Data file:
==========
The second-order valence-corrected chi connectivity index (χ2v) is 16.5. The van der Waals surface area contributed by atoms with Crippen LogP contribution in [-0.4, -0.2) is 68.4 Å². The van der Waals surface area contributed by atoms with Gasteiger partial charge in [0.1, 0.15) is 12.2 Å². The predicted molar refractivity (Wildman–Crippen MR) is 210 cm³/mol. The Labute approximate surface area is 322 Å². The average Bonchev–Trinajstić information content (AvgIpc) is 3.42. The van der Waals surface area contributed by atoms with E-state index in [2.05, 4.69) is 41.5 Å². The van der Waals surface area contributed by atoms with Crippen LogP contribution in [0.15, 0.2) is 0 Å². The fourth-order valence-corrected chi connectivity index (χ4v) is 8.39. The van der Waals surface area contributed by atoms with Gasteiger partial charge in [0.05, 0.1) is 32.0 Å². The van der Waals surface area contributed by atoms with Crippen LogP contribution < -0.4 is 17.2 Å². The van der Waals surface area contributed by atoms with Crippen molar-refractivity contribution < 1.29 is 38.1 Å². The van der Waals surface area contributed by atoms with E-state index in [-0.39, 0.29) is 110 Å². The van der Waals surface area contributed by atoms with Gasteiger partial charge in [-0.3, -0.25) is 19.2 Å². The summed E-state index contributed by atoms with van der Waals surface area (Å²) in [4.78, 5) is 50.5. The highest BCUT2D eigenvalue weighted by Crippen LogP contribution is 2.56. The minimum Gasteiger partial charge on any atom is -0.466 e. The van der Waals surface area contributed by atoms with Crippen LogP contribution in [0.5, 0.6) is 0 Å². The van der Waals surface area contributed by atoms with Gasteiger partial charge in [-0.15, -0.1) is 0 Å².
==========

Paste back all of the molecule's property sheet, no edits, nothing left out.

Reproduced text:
The second-order valence-corrected chi connectivity index (χ2v) is 16.5. The van der Waals surface area contributed by atoms with Crippen LogP contribution in [-0.4, -0.2) is 68.4 Å². The van der Waals surface area contributed by atoms with Gasteiger partial charge in [0.1, 0.15) is 12.2 Å². The predicted molar refractivity (Wildman–Crippen MR) is 210 cm³/mol. The Labute approximate surface area is 322 Å². The average Bonchev–Trinajstić information content (AvgIpc) is 3.42. The van der Waals surface area contributed by atoms with E-state index in [2.05, 4.69) is 41.5 Å². The van der Waals surface area contributed by atoms with Crippen LogP contribution in [0.15, 0.2) is 0 Å². The fourth-order valence-corrected chi connectivity index (χ4v) is 8.39. The van der Waals surface area contributed by atoms with Gasteiger partial charge in [0.05, 0.1) is 32.0 Å². The van der Waals surface area contributed by atoms with Crippen LogP contribution < -0.4 is 17.2 Å². The van der Waals surface area contributed by atoms with Crippen molar-refractivity contribution < 1.29 is 38.1 Å². The van der Waals surface area contributed by atoms with E-state index in [-0.39, 0.29) is 110 Å². The van der Waals surface area contributed by atoms with Gasteiger partial charge in [-0.3, -0.25) is 19.2 Å². The summed E-state index contributed by atoms with van der Waals surface area (Å²) in [4.78, 5) is 50.5. The highest BCUT2D eigenvalue weighted by Crippen LogP contribution is 2.56. The minimum Gasteiger partial charge on any atom is -0.466 e. The van der Waals surface area contributed by atoms with Crippen LogP contribution in [0.5, 0.6) is 0 Å². The van der Waals surface area contributed by atoms with Gasteiger partial charge in [-0.15, -0.1) is 0 Å².